The right-wingosphere argues that lifting the wage floor would keep employers from hiring. Not true. The reason corporations aren't hiring is that consumers aren't purchasing their products, thanks to the economic realities of lost jobs, wage cuts and inflation that have shrunk the buying power of working families.
The one simple step that would immediately add juice to the consumer economy (which accounts for two-thirds of America's economic activity) is to do the one thing that boneheaded lawmakers adamantly refuse even to consider: Raise the spending power of millions of low-wage workers by hiking the legal minimum wage. Raising it to $10 an hour would elevate 30 million hardworking Americans now paid a poverty or near-poverty level income. While it would still be tough to raise a family on a $10-an-hour wage ($20,800 a year), it does move our country a lot closer to the principle that work ought to be fairly rewarded, restoring a measure of ethics to the work ethic.
Such a percolate-up solution would provide a huge and direct lift out of our present doldrums — a study last year by Chicago's Federal Reserve Bank found that every dollar increase in the minimum wage produces an immediate bump in the next year of $2,800 per recipient in consumer purchases of everything from kids' shoes to vehicles. The Economic Policy Institute (EPI) reported in a 2009 study that even a boost to $9.50 an hour would result in $30 billion a year in new consumer spending.
Numerous in-depth studies show that hiking the wage does not cause either small businesses or giants like McDonald's to rush out and slash their workforce in order to offset the relatively small cost of paying employees a bit better. To the contrary, most studies show that overall job numbers go up.
The public is overwhelmingly behind the increase. This June, a Zogby Analytics survey of likely voters found seven out of 10 supporting a raise above $10 an hour (including 54 percent of Republicans). Notably, 71 percent of young people (18 to 23 years old) favored it. Likewise, last November's "American Values Survey" by the Public Religion Research Institute showed two-thirds of Americans in favor of a $10-per-hour minimum.
The super-rich are fast separating their good fortunes from the well-being of the many. It's not just America's economy they're skewing, but our values. They're destroying the place where egalitarianism, upward mobility and the middle class once had a welcoming home. That's the fight we're in — a historic fight to decide who we Americans really are.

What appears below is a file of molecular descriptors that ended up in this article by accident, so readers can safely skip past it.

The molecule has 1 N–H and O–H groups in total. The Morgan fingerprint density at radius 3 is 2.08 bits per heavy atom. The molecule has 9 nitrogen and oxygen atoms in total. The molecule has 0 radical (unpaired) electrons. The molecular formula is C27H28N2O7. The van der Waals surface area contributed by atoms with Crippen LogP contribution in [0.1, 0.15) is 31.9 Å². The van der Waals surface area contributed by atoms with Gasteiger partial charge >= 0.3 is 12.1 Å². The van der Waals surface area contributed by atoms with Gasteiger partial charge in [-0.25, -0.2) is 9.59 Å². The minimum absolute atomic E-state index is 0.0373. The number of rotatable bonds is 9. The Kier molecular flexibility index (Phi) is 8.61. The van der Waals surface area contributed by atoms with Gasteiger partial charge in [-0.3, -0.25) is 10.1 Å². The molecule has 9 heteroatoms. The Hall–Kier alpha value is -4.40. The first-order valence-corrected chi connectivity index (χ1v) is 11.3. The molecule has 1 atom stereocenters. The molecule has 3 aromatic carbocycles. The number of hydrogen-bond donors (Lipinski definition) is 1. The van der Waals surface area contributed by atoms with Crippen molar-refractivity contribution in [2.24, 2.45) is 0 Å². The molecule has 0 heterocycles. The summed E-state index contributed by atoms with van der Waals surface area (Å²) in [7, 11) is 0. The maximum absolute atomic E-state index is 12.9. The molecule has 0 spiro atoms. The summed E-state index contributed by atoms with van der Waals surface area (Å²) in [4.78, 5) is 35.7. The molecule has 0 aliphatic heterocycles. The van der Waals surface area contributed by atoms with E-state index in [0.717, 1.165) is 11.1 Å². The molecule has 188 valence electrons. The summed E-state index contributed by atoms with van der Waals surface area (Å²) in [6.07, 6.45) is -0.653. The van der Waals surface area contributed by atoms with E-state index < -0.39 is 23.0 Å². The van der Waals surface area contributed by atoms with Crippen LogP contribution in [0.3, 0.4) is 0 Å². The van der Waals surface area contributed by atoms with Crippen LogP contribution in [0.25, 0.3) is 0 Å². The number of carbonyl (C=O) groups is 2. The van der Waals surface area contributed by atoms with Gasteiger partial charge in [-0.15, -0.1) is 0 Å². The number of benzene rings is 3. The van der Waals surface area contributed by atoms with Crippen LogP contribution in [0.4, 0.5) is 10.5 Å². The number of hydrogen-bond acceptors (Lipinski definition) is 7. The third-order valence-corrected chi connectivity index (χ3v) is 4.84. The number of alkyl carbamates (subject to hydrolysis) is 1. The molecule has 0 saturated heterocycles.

The Federal Reserve Is Systematically Destroying Social Security And The Retirement Plans

Last week the mainstream media hailed QE3 as the "quick fix" that the U.S. economy desperately needs, but the truth is that the policies that the Federal Reserve is pursuing are going to be absolutely devastating for our senior citizens.  By keeping interest rates at exceptionally low levels, the Federal Reserve is absolutely crushing savers and is systematically destroying Social Security.  Meanwhile, the inflation that QE3 will cause is going to be absolutely crippling for the millions upon millions of retired Americans that are on a fixed income.  Sadly, most elderly Americans have no idea what the Federal Reserve is doing to their financial futures.  Most Americans that are approaching retirement age have not adequately saved for retirement, and the Social Security system that they are depending on is going to completely and totally collapse in the coming years.  Right now, approximately 56 million Americans are collecting Social Security benefits.  By 2035, that number is projected to grow to a whopping 91 million.  By law, the Social Security trust fund must be invested in U.S. government securities.  But thanks to the low interest rate policies of the Federal Reserve, the average interest rate on those securities just keeps dropping and dropping.  The trustees of the Social Security system had projected that the Social Security trust fund would be completely gone by 2033, but because of the Fed policy of keeping interest rates exceptionally low for the foreseeable future it is now being projected by some analysts that Social Security will be bankrupt by 2023.  Overall, the Social Security system is facing a 134 trillion dollar shortfall over the next 75 years.  Yes, you read that correctly.  The collapse of Social Security is inevitable, and the foolish policies of the Federal Reserve are going to make that collapse happen much more rapidly. The only way that the Social Security system is going to be able to stay solvent is for the Social Security trust fund to earn a healthy level of interest.
By law, all money deposited in the Social Security trust fund must be invested in U.S. government securities.  The following is from the official website of the Social Security Administration....
By law, income to the trust funds must be invested, on a daily basis, in securities guaranteed as to both principal and interest by the Federal government. All securities held by the trust funds are "special issues" of the United States Treasury. Such securities are available only to the trust funds.
In the past, the trust funds have held marketable Treasury securities, which are available to the general public. Unlike marketable securities, special issues can be redeemed at any time at face value. Marketable securities are subject to the forces of the open market and may suffer a loss, or enjoy a gain, if sold before maturity. Investment in special issues gives the trust funds the same flexibility as holding cash.
So in order for the Social Security Ponzi scheme to work, those investments in government securities need to produce healthy returns.